Getting out of the field Part 1

Posted on October 24, 2010

Getting into the field was an adventure.  Getting out of the field was an adventure times 10.  The Chaco can go an entire year without getting any rain, but October to December is the ‘rainy season’ and you’ll find sporadic downpours.  All of the roads in the Chaco, with the exception of the TransChaco highway and the roads around the Mennonite colonies, are dirt.  When it’s dry you have to keep an eye out for holes in the road, sandy spots where you can get a little stuck, and be really careful when passing vehicles because there’s a lot of dust and low visibility.  When it rains everything is washed out and you’re better off staying where you are.


after the rain

Puddles around town after overnight rain

The omnibus comes to the health post twice a week.  It arrives on Mondays and leaves Tuesdays, and arrives Thursdays and leaves Fridays.  I managed to get all of the things I needed done by Monday, and I was hoping to catch the bus to Asuncion on Tuesday, but although there was no rain on those days in my part of the Chaco, the road close to the TransChaco highway was rained out so badly that the toll booth closed the road.  I would have had no clue that the bus wasn’t coming had I not heard the news about the road closure from a couple of people who came in to the health post from an estancia (ranch) 50 km away.  No problem; I had prepared to be stuck in the field for longer and this gave me more time to hang out in the community and get to know people.


On Thursday it was really windy and lots of clouds were blowing in, so I was a little worried that the bus wouldn’t be coming.  But it arrived just before 5pm and I made arrangements to leave the next day.  The guys who operate the bus (the conductor who makes the executive decisions and collects fares, the driver, and on this last trip a mechanic too) are really friendly and easy-going, and they invited me to have dinner with them.  I lent them some of my cooking utensils and they built a fire under a tree and boiled some mandioca and made Paraguayan tortillas (fried eggs and onion).  They had ice cold coca-cola!!!! (No electricity means to ice, no air conditioning, no fan!)  Soon after eating a thunderstorm blew in.  I was worried that we weren’t going to leave the next morning, but the bus guys said we would be leaving promptly at 5am.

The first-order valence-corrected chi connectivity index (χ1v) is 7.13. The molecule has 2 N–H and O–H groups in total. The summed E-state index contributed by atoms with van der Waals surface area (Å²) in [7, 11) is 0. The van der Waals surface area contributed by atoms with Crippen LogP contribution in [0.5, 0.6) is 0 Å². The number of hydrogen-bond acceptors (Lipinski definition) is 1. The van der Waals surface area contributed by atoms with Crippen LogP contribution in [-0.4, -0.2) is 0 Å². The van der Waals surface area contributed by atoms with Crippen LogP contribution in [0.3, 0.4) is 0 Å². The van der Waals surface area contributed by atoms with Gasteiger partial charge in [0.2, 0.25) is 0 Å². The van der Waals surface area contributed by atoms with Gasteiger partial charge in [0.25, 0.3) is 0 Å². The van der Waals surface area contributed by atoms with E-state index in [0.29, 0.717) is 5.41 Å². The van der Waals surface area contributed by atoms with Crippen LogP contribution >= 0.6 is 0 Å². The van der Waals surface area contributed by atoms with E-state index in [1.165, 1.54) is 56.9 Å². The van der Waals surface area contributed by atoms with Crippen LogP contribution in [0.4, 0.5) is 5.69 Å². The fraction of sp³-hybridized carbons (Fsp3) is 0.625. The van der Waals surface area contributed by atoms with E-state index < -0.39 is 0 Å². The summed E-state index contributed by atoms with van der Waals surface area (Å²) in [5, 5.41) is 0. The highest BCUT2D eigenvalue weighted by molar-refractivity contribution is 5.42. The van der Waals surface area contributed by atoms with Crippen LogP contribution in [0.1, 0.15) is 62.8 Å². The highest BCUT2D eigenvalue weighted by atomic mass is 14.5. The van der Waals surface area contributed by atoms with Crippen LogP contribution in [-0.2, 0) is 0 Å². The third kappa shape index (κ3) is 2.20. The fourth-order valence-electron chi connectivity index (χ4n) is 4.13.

Camping out Chaco style

I woke up at 4:30am to lock up all of my equipment in the health post and get my gas container out of the Pajerito.  I was at the bus, in the dark, promptly at 5am but all was quiet in town and on the bus where the bus guys were sleeping.  It had rained a lot the night before, but it looked like the roads were still doable.  I waited patiently until 5:30am, and then I knocked on the bus and let them know what time it was.  The conductor called back that they were going to wait and see what the weather was like, and I should come back in an hour or two.  I came back in an hour and they said to come back in another hour or two.  Paraguay time.  I came back at 8am and the bus guys were packing up and getting ready to go.


The bus wouldn’t start.  The mechanic and the driver were working on it, but then it started to pour again and they came onto the bus to wait out the rain.  I hung out with them on the bus for a few hours, but it looked like we weren’t going anywhere until the next day.

They invited me to have lunch with them again and we used the cooking area beside the health post.  The nurses had seen me come and go from the health post a few times now, and we’d done the goodbye-oh-wait-you’re-still-here  thing a few times.  The bus conductor made rice with what looked like chicken flavoured spam (picadillo de pollo)  and mandioca.  And I got lots of the typical Paraguayan  ‘eat more! you’re not eating enough!’ commands from my bus driving friends (I was eating a lot!).